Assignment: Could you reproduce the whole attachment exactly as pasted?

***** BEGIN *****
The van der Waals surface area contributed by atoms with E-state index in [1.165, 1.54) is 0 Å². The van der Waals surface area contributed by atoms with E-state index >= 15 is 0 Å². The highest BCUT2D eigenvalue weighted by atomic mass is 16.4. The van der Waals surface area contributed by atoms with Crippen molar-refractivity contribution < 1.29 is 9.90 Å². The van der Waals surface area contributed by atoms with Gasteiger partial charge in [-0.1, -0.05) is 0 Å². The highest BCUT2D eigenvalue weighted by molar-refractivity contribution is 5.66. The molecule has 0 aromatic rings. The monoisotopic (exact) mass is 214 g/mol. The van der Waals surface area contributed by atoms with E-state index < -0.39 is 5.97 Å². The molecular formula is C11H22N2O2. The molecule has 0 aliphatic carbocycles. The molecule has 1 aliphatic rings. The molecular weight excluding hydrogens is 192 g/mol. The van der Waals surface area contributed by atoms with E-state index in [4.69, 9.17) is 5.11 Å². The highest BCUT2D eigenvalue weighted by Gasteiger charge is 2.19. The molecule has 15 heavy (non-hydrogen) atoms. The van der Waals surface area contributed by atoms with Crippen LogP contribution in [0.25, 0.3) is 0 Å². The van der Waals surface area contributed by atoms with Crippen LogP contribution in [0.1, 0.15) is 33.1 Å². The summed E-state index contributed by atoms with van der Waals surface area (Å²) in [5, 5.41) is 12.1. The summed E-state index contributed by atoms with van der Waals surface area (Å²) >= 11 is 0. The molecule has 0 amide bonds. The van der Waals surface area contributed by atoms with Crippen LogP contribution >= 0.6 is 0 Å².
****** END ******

The van der Waals surface area contributed by atoms with E-state index in [1.165, 1.54) is 0 Å². The van der Waals surface area contributed by atoms with E-state index >= 15 is 0 Å². The highest BCUT2D eigenvalue weighted by atomic mass is 16.4. The van der Waals surface area contributed by atoms with Crippen molar-refractivity contribution < 1.29 is 9.90 Å². The van der Waals surface area contributed by atoms with Gasteiger partial charge in [-0.1, -0.05) is 0 Å². The highest BCUT2D eigenvalue weighted by molar-refractivity contribution is 5.66. The molecule has 0 aromatic rings. The monoisotopic (exact) mass is 214 g/mol. The van der Waals surface area contributed by atoms with E-state index < -0.39 is 5.97 Å². The molecular formula is C11H22N2O2. The molecule has 0 aliphatic carbocycles. The molecule has 1 aliphatic rings. The molecular weight excluding hydrogens is 192 g/mol. The van der Waals surface area contributed by atoms with E-state index in [4.69, 9.17) is 5.11 Å². The highest BCUT2D eigenvalue weighted by Gasteiger charge is 2.19. The molecule has 15 heavy (non-hydrogen) atoms. The van der Waals surface area contributed by atoms with Crippen LogP contribution in [0.25, 0.3) is 0 Å². The van der Waals surface area contributed by atoms with Crippen LogP contribution in [0.1, 0.15) is 33.1 Å². The summed E-state index contributed by atoms with van der Waals surface area (Å²) in [5, 5.41) is 12.1. The summed E-state index contributed by atoms with van der Waals surface area (Å²) >= 11 is 0. The molecule has 0 amide bonds. The van der Waals surface area contributed by atoms with Crippen LogP contribution >= 0.6 is 0 Å².